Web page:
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Cinematography: Real-Time Animations
May 23, 2021

Cinematography: Real-Time Animations

Our in-depth Cinematography in Animation Industry today takes us into the (current) future of new real-time animation techniques.
In the animated productions industry (and not only) one of the most interesting topics as it is current and deeply projected towards the future is "real-time animations". Some software, initially designed for the video game industry, are increasingly used in the world of film/television productions, animated in particular or where there is a large use of special effects.

Real-time animation allows authors to focus directly on scenes and all moving elements, cameras, lights ect. without having to wait for the long rendering times of a classic 3DCG production pipeline [you can read the article on this topic here].

Thanks also to the technological advancement of computers (CPU, GPU ect.), these software now reach very high levels of realism, also used by large serial productions where special effects are a very important component (we will make a small example of this topic in the final part of the article).

Let's start by talking about these programs: the two main antagonists are Unreal Engine and Unity, to which is added the open source 3D software Blender.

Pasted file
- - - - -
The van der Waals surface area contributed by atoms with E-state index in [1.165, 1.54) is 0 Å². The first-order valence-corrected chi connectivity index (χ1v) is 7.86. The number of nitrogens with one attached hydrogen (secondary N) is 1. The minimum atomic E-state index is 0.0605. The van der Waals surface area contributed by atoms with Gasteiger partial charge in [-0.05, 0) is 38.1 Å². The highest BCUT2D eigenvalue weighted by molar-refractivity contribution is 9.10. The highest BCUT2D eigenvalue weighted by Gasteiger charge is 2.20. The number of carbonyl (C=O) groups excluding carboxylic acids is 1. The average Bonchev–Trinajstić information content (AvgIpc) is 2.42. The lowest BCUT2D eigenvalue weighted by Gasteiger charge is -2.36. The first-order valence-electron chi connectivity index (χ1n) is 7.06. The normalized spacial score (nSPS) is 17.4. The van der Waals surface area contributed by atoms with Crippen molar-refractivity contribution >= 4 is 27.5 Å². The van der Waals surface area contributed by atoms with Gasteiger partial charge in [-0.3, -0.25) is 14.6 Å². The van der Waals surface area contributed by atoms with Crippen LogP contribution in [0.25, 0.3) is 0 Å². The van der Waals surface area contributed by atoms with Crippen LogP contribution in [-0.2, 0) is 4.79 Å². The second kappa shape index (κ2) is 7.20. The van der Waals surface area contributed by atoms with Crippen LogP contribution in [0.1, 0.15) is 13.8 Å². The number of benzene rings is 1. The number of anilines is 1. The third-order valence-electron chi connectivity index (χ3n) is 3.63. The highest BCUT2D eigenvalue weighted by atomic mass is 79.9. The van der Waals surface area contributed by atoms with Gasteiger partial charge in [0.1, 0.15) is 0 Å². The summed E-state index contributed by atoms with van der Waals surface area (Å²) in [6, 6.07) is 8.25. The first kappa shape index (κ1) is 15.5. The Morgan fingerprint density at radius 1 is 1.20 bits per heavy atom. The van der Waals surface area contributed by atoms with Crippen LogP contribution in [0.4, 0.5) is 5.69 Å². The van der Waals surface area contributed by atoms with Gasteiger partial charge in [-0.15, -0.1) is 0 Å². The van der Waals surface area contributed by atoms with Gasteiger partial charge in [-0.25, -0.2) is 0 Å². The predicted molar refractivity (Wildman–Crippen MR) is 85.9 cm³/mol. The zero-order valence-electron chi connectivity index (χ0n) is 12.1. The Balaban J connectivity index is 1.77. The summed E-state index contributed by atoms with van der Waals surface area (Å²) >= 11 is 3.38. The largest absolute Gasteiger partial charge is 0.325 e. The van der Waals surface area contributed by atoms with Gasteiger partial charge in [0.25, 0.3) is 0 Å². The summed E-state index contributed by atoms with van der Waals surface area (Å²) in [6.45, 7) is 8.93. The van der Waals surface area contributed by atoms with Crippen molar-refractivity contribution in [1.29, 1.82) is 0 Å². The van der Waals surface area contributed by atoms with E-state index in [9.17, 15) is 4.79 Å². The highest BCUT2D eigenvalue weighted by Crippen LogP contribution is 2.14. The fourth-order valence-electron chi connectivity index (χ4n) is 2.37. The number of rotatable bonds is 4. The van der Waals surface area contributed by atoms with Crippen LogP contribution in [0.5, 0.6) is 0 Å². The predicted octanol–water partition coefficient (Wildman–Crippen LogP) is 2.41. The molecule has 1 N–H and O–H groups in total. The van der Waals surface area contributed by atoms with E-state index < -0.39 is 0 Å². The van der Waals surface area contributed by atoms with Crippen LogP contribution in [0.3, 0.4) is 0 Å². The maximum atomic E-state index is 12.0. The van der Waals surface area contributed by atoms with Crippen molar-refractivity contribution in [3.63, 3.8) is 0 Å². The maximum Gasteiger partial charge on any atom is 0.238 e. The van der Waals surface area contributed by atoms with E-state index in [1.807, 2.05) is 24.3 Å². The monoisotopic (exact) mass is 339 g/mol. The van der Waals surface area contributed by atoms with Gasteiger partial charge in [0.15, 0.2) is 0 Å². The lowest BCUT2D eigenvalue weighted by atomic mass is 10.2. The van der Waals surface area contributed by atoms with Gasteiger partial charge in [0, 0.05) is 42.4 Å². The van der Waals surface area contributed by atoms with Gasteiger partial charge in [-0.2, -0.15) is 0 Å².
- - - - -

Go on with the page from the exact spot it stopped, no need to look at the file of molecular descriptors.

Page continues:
The first two software were born for the videogame environment, in which the authors/makers focus only on the elements on stage (modeling) and on all the dynamics of the game, leaving the visual representation of the whole set to the engine of the pre-packaged software.

Precisely in this direction, given the ease of use of the program, it was thought to enhance the sections relating to the animation of the characters and the use of cameras, just like a film studio, with some very important extras such as advanced motion capture and more.

Here are presentations of the real-time animation capabilities of Unreal Engine, Unity and Blender:

Some software works on particular aspects of the productions then interface with the first mentioned engines, software that, for example, manage facial animation like iClone, with disarming ease:

But the major implementations are certainly those of the special effects calculated in real-time with the tracking of the camera in (virtual) space, with the result visible on large high-resolution screens used directly on the stage, for example instead of the green-screen in which the visual effect are added in post-production.

This technology was used for the Disney's The Mandalorian series, saving huge time in production design and post-production.

Here's how this technology works:

And here instead how the brilliant studios Industrial Light & Magic have implemented this technology for the live action series by Jon Favreau and Dave Filoni, all on a single big set. In practice, for the first time, directors, writers and actors did not have to "imagine" the effects that would be implemented in post-production, but to see them in real time on the circular screens behind them, being able to move from one set to another literally in a few hours and not weeks:

The subject is very interesting but it is also very complex and far from being concluded. So in the coming weeks we will publish an even more article focused on these techniques applied to an animated production.

[ Fra ]
Randy Newman

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